The Global Hostage Industry

Terrorist groups with few resources are increasingly using a weapon with big impact: kidnap


All that changes when the victim is a Westerner, because they are usually the type of high-value target described by the British military source. The official line is that Western governments will not give in to hostage-takers, far less negotiate with them. As soon as anyone is seized by the terrorists the word goes out that there will be no talks, no deals and no compromise. The reality is rather different. As the fates of the British hostage Ken Bigley and the US journalist Daniel Pearl showed, the end game for some of those caught by extremists is the terrible fate of decapitation and the release of television pictures showing in grisly detail the victim's last moment.

For the governments concerned this is an outcome which is painful and humiliating as it makes a nonsense, in Iraq at least, of the claim that their security forces are in control of the situation.

In both cases, strenuous attempts were made to discover where the men might be hidden, and in Bigley's case he came within a whisker of being sprung by the SAS. Operations of that kind do not happen by magic or good luck. To have any chance of getting close to the perpetrators of the crime, the potential rescuers need to get out and about to talk to people who might know the identities of the terrorists. In so doing they have to discover what sort of demands are being made and what is on the table as bargaining chips. Great patience is required, as it takes time and a good deal of hard-nosed bargaining to find any common ground. Neither side will trust the other, and it goes without saying that the security or intelligence services will always have a plan B - the use of overwhelming force once they know the whereabouts of the place where the hostage is being held.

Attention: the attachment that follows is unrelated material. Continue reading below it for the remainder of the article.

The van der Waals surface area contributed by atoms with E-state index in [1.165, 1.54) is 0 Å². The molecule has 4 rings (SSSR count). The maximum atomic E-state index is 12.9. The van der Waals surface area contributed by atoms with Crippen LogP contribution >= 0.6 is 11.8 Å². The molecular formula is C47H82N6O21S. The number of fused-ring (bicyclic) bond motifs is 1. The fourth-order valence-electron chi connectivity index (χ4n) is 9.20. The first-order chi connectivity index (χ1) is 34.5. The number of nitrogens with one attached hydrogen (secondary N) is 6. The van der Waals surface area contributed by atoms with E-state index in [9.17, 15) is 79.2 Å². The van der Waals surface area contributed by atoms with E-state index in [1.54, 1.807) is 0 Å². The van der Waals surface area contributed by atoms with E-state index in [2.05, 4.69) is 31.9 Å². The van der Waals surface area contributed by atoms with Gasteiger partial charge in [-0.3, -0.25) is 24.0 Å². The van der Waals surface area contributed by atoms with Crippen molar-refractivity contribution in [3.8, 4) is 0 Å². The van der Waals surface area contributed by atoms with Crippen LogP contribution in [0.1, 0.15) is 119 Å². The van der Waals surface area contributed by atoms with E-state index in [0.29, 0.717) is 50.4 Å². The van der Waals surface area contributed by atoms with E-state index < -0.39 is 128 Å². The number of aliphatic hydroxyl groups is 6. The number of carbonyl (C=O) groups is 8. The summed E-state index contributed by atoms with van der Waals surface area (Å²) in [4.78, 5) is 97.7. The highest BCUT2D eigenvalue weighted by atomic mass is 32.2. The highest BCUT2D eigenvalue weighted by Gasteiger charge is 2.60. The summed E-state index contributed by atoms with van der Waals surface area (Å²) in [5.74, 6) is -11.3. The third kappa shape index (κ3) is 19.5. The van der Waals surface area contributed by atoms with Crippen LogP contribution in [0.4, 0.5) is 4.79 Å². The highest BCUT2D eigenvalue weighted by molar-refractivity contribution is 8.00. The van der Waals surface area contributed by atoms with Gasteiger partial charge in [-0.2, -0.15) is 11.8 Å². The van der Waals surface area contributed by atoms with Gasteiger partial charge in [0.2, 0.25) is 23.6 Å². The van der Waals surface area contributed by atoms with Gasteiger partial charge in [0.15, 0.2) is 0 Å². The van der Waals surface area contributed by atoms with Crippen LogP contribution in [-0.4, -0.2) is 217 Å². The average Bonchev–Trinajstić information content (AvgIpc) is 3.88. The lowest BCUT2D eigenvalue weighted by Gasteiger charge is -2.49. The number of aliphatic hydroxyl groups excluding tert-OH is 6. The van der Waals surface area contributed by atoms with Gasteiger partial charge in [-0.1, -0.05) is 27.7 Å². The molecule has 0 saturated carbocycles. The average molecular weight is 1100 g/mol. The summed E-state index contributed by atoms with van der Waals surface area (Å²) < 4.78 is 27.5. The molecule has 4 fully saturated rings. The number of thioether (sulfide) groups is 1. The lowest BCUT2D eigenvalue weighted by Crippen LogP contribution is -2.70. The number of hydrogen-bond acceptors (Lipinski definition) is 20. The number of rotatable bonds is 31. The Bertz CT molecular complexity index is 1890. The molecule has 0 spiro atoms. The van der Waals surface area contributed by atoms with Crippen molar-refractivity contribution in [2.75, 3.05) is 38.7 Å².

There are exceptions. In Iraq and Afghanistan there were strong suspicions in the diplomatic community that the Italian government had cut deals with terrorist organisations to allow civilian hostages to be freed.

In March 2005, the journalist Giuliana Sgrena was released from captivity in Iraq following negotiations, but the operation ended in tragedy when US forces opened fire on the convoy taking her to the airport. Her bodyguard, Nicola Calipari, was killed in the incident. Last March a similar deal was struck in Afghanistan allowing Daniele Mastrogiacomo of La Repubblica newspaper to be released in return for the freedom of five Taliban gunmen. The negotiations were carried out by the Afghan administration on behalf of the Italian government.

"Regarding hostage demands, the negotiator attempts to avoid giving anything without getting some concessions in return, avoids suggesting possible demands, avoids offering anything unless it is requested, avoids giving more than is requested and avoids dismissing any demand as trivial." All negotiators agree that basic essentials such as food, water and medicine are negotiable and that transportation and media coverage are "situational" - that is, a commodity which can be given in return for important concessions - but the granting of weapons or the exchange of hostages are completely non-negotiable. The trick to a safe outcome is to keep the hostage-takers talking and at all costs to avoid confrontation. If armed police or snipers are present, they have to be kept well out of sight. Above all, terrorist groups crave publicity, and the careful use of media manipulation can often bring results at crucial stages in the negotiations.

"Kidnapping can bypass this dynamic by drawing out media attention and by allowing reporters to personalise the victim and humanise their story, " argue Michael Rubin and Suzanne Gershowitz in a recent paper on hostage-taking for the Middle East Forum. "For journalists, an assassination or bombing is anticlimactic; the press only begins its coverage after the operation has ended.